• Too much competition but variation in products aka monopolistic competition: The last market structure I will like to talk about is monopolistic competition. This market structure is the most common in real life. In a monopolistic competition, your power to affect the price of the product in your market depends on how well you can differentiate your product. Which is very different from monopoly where you have to focus on telling people they need your product? In a monopolistic competition, everybody in the market sells similar product but they are differentiated. For example, I can sell red pens and someone else sells blue pens. Or I sell snowman cookies and someone else sells sunshine cookies. Each difference appeals to different customer taste. If I am in a market where people prefer the sunshine, then probability is I can charge them more for my sunshine cookies. This concept is known as perceived value.  Perceived value is when I charge consumers a certain price for a product because of the value or sentiments they have attached to it. Perceived value is very different from actual value because where actual value focuses on how much it costs me to produce a certain product, perceived value focuses on how much will my consumers be willing to pay. In monopolistic competition, producers try to increase perceived value by adding sentiments, extra services or condiments to their product. For example Straw cereal, is a different concept. Use your straw to drink your milk and then eat your straw. You always have to think differently to succeed in this market. There are 2 ways you can compete in a market with many sellers:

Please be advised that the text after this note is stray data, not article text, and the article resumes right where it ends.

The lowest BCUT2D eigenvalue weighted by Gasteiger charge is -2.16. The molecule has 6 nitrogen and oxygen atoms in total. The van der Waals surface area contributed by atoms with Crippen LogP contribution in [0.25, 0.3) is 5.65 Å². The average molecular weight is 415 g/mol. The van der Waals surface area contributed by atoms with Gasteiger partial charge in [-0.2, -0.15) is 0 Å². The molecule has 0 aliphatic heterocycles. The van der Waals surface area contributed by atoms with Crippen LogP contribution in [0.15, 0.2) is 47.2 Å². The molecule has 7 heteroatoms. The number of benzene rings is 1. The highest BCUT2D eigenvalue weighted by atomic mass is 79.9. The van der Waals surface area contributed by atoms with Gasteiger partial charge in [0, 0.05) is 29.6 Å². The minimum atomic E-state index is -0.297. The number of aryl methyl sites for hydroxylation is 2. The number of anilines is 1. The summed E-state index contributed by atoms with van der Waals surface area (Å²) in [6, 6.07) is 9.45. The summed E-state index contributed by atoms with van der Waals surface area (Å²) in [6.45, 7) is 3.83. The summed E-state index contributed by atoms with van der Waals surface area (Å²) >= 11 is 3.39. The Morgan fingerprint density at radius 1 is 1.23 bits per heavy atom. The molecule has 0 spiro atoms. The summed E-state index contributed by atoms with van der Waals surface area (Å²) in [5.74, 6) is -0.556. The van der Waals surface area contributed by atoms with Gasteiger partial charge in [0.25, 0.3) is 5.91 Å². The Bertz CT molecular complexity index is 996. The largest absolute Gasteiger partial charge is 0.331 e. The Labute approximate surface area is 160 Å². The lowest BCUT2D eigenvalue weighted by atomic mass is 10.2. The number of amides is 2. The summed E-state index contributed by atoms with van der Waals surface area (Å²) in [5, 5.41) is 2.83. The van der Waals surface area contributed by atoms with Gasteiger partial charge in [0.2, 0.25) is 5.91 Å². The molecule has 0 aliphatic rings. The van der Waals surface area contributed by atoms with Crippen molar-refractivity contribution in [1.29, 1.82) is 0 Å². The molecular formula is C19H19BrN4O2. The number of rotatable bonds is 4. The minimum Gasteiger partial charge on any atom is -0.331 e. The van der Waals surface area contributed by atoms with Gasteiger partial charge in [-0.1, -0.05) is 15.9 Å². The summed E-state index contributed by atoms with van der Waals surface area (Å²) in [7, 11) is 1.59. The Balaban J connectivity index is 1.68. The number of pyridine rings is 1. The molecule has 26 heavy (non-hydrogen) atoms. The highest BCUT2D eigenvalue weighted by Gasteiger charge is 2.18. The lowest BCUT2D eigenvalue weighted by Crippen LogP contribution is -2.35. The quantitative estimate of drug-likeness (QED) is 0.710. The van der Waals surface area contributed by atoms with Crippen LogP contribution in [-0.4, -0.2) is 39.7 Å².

• Cost Leadership: That is you choose to compete based on price. Example Wal-Mart.
    • Differentiation: You think of very creative ways to make your product different.

So now that we know about market structures, how should that affect you?

  • Well for one it can affect the product you choose to sell.